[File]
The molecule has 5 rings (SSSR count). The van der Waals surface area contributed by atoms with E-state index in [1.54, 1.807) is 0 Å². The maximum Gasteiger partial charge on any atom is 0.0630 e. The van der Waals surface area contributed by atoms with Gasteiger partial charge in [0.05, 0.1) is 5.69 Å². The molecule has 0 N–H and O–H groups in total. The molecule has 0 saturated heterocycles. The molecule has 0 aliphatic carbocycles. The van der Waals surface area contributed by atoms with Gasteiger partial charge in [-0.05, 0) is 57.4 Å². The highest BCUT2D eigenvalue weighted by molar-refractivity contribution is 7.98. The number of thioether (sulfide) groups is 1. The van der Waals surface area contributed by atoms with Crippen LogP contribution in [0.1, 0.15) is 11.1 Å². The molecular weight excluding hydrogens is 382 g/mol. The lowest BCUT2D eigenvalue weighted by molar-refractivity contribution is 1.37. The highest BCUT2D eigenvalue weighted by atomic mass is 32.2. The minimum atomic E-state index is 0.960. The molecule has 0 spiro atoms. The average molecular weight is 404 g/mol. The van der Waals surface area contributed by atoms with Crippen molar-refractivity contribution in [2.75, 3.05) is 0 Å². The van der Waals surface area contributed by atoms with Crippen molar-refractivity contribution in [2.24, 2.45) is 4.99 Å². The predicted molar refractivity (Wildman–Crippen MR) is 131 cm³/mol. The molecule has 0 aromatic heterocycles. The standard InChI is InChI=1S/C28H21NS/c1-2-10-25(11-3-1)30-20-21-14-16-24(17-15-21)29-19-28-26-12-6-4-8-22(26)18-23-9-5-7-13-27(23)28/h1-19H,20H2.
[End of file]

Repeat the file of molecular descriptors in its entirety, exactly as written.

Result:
The molecule has 5 rings (SSSR count). The van der Waals surface area contributed by atoms with E-state index in [1.54, 1.807) is 0 Å². The maximum Gasteiger partial charge on any atom is 0.0630 e. The van der Waals surface area contributed by atoms with Gasteiger partial charge in [0.05, 0.1) is 5.69 Å². The molecule has 0 N–H and O–H groups in total. The molecule has 0 saturated heterocycles. The molecule has 0 aliphatic carbocycles. The van der Waals surface area contributed by atoms with Gasteiger partial charge in [-0.05, 0) is 57.4 Å². The highest BCUT2D eigenvalue weighted by molar-refractivity contribution is 7.98. The number of thioether (sulfide) groups is 1. The van der Waals surface area contributed by atoms with Crippen LogP contribution in [0.1, 0.15) is 11.1 Å². The molecular weight excluding hydrogens is 382 g/mol. The lowest BCUT2D eigenvalue weighted by molar-refractivity contribution is 1.37. The highest BCUT2D eigenvalue weighted by atomic mass is 32.2. The minimum atomic E-state index is 0.960. The molecule has 0 spiro atoms. The average molecular weight is 404 g/mol. The van der Waals surface area contributed by atoms with Crippen molar-refractivity contribution in [2.75, 3.05) is 0 Å². The van der Waals surface area contributed by atoms with Crippen molar-refractivity contribution in [2.24, 2.45) is 4.99 Å². The predicted molar refractivity (Wildman–Crippen MR) is 131 cm³/mol. The molecule has 0 aromatic heterocycles. The standard InChI is InChI=1S/C28H21NS/c1-2-10-25(11-3-1)30-20-21-14-16-24(17-15-21)29-19-28-26-12-6-4-8-22(26)18-23-9-5-7-13-27(23)28/h1-19H,20H2.